Doesn’t Richard Land have a boss and shouldn’t he have a job description? If so, Mr, Land may be doing what he is being paid to do. Maybe someone else should be responsible in the SBC.

    Regardless, Al Sharpton and Jesse Jackson should never represent Christianity in any form, especially the use of the title “Reverend”. If saying anything against them causes racial tension within the SBC, we need to think twice about whom it is offending. If a church gets offended when pointing out these two men and their actions we should seriously consider that racial reconciliation will never happen. I am aware of instances where both of these men refused to accept and forgive a man that sincerely apologized. When you cannot do that, you can never reconcile a relationship whether it is between two people or two races. We have to draw the line somewhere and, in my humble opinion, we should draw it with the “Al and Jesse” types on one side and the SBC on the other. If that mind-set is not crushed by God’s love and through His grace, we will be apologizing till Jesus comes. I think our first step should be a step of faith and it should be very plain and direct.

  12. Frank L. says

    “””But I am afraid that sermon-stealing is more common than we’d like to admit.”””

    Dave, your article contains more worms than will fit in a standard-sized Baptist can.

    I’m interested the “sermon” aspect of it. First, let me state my view: there are no original preachers. Everyone, if they preach the gospel, is quoting someone else in some way. Solomon reminds us there is “nothing new under the sun.”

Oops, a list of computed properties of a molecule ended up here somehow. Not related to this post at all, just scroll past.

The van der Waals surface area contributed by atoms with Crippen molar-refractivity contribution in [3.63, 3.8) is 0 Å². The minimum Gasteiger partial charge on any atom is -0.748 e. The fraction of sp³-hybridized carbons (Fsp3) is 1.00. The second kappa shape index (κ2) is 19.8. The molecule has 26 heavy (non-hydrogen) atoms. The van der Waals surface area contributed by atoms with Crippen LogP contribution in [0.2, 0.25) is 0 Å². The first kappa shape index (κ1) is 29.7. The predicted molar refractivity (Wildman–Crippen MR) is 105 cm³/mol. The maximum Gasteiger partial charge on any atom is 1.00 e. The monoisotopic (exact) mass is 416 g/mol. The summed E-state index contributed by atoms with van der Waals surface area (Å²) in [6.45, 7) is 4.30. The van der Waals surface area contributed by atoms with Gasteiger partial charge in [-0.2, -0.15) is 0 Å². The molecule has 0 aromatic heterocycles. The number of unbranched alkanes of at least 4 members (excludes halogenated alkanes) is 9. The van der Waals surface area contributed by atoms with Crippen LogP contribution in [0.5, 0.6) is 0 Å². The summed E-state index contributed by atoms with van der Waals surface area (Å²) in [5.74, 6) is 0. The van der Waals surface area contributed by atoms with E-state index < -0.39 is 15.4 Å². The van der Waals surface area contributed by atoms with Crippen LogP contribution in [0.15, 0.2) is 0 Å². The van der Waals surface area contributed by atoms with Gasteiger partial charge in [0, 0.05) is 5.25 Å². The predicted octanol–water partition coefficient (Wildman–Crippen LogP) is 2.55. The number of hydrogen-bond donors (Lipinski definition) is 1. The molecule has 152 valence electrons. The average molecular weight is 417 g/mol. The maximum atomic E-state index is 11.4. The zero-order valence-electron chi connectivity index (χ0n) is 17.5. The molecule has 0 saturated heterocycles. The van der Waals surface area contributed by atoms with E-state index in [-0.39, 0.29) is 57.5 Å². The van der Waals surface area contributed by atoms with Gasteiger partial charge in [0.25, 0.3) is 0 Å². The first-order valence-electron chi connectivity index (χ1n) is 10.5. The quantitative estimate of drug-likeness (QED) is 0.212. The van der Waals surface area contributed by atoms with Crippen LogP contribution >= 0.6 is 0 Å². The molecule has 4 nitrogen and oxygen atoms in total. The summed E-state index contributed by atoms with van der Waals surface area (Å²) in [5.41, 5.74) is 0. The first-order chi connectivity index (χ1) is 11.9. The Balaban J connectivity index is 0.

When you say you have only preached another’s sermon 5 times, I’m taking that to mean you significantly borrowed content only five times. I don’t think you mean you have always come up with an original, new idea that nobody else thought of. Correct me if I’m wrong.

    About 30 years ago I developed a sermon that has become a favorite of mine and a favorite of all my followers (that would be my wife, kids, and two dear friends). I preached it in view of a call at the church I now pastor.

    Two of the members that felt threatened by what they thought I was all about (meaning their jobs might be in jeopardy) googled my sermon title and lo and behold–there it was! I had stolen the sermon. They actually copied the web page and placed the copies strategically on the pews the night the church voted on my call.

    1) The sermon post-dated my original. I was the victim of plagiarism.

    2) The only thing the two sermons held in common was the text and the title.

    My point is: it would not be hard to lay a charge of plagiarism at my feet. I don’t even try to be all that original. I simply try to say what God says in the best way I can say it. I’m not publishing my sermons or distributing them so I don’t always give lengthy attributions.

    Most of the people I “steal” from would not be recognized by my congregation and attributions would only clutter the deliver and the point could be lost.